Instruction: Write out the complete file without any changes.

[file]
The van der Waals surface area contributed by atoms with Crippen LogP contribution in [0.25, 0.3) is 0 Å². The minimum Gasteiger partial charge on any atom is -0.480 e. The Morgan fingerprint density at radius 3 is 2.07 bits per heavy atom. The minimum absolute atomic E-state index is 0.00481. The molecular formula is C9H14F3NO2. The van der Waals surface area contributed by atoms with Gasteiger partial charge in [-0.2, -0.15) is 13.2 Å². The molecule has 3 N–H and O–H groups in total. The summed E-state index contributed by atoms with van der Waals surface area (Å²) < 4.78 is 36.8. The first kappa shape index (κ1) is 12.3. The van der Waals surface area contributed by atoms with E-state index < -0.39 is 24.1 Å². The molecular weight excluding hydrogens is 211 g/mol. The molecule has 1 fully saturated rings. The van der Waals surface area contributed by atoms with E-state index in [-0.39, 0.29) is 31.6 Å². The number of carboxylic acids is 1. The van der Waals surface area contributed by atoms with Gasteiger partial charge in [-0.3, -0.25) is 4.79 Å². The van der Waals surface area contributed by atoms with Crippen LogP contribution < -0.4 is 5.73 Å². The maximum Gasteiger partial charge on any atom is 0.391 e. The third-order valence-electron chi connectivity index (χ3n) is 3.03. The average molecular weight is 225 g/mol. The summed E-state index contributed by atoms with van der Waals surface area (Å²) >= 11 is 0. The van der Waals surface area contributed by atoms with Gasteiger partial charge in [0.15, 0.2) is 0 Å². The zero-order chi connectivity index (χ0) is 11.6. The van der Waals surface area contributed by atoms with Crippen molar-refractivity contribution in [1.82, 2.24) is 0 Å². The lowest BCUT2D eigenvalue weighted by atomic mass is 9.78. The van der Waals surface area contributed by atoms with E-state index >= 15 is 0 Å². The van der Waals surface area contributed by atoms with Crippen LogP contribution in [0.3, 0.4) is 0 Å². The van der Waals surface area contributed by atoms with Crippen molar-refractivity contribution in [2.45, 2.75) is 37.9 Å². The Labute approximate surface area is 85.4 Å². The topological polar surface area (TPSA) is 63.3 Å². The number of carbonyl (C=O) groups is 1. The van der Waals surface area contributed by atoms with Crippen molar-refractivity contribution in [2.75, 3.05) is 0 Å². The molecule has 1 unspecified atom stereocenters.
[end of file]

The van der Waals surface area contributed by atoms with Crippen LogP contribution in [0.25, 0.3) is 0 Å². The minimum Gasteiger partial charge on any atom is -0.480 e. The Morgan fingerprint density at radius 3 is 2.07 bits per heavy atom. The minimum absolute atomic E-state index is 0.00481. The molecular formula is C9H14F3NO2. The van der Waals surface area contributed by atoms with Gasteiger partial charge in [-0.2, -0.15) is 13.2 Å². The molecule has 3 N–H and O–H groups in total. The summed E-state index contributed by atoms with van der Waals surface area (Å²) < 4.78 is 36.8. The first kappa shape index (κ1) is 12.3. The van der Waals surface area contributed by atoms with E-state index < -0.39 is 24.1 Å². The molecular weight excluding hydrogens is 211 g/mol. The molecule has 1 fully saturated rings. The van der Waals surface area contributed by atoms with E-state index in [-0.39, 0.29) is 31.6 Å². The number of carboxylic acids is 1. The van der Waals surface area contributed by atoms with Gasteiger partial charge in [-0.3, -0.25) is 4.79 Å². The van der Waals surface area contributed by atoms with Crippen LogP contribution < -0.4 is 5.73 Å². The maximum Gasteiger partial charge on any atom is 0.391 e. The third-order valence-electron chi connectivity index (χ3n) is 3.03. The average molecular weight is 225 g/mol. The summed E-state index contributed by atoms with van der Waals surface area (Å²) >= 11 is 0. The van der Waals surface area contributed by atoms with Gasteiger partial charge in [0.15, 0.2) is 0 Å². The zero-order chi connectivity index (χ0) is 11.6. The van der Waals surface area contributed by atoms with Crippen molar-refractivity contribution in [1.82, 2.24) is 0 Å². The lowest BCUT2D eigenvalue weighted by atomic mass is 9.78. The van der Waals surface area contributed by atoms with E-state index >= 15 is 0 Å². The van der Waals surface area contributed by atoms with Crippen LogP contribution in [0.3, 0.4) is 0 Å². The van der Waals surface area contributed by atoms with Crippen molar-refractivity contribution in [2.45, 2.75) is 37.9 Å². The Labute approximate surface area is 85.4 Å². The topological polar surface area (TPSA) is 63.3 Å². The number of carbonyl (C=O) groups is 1. The van der Waals surface area contributed by atoms with Crippen molar-refractivity contribution in [2.75, 3.05) is 0 Å². The molecule has 1 unspecified atom stereocenters.